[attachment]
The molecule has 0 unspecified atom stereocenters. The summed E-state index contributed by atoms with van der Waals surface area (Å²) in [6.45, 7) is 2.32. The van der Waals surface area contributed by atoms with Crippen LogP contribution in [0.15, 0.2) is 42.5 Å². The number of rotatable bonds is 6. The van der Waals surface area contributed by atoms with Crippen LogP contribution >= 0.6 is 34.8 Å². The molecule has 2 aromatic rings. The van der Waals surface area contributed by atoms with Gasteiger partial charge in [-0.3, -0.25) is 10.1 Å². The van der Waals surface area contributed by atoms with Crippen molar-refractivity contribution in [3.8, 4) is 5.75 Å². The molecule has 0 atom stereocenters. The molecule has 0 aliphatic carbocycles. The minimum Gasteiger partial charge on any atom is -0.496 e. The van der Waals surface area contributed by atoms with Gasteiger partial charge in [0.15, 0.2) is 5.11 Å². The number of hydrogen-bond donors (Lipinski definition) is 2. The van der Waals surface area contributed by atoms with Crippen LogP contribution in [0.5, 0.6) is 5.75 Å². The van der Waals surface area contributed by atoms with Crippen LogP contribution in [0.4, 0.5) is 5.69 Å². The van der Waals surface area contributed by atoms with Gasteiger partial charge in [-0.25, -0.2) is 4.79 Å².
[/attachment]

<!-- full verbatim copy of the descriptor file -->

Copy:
The molecule has 0 unspecified atom stereocenters. The summed E-state index contributed by atoms with van der Waals surface area (Å²) in [6.45, 7) is 2.32. The van der Waals surface area contributed by atoms with Crippen LogP contribution in [0.15, 0.2) is 42.5 Å². The number of rotatable bonds is 6. The van der Waals surface area contributed by atoms with Crippen LogP contribution >= 0.6 is 34.8 Å². The molecule has 2 aromatic rings. The van der Waals surface area contributed by atoms with Gasteiger partial charge in [-0.3, -0.25) is 10.1 Å². The van der Waals surface area contributed by atoms with Crippen molar-refractivity contribution in [3.8, 4) is 5.75 Å². The molecule has 0 atom stereocenters. The molecule has 0 aliphatic carbocycles. The minimum Gasteiger partial charge on any atom is -0.496 e. The van der Waals surface area contributed by atoms with Gasteiger partial charge in [0.15, 0.2) is 5.11 Å². The number of hydrogen-bond donors (Lipinski definition) is 2. The van der Waals surface area contributed by atoms with Crippen LogP contribution in [0.5, 0.6) is 5.75 Å². The van der Waals surface area contributed by atoms with Crippen LogP contribution in [0.4, 0.5) is 5.69 Å². The van der Waals surface area contributed by atoms with Gasteiger partial charge in [-0.25, -0.2) is 4.79 Å².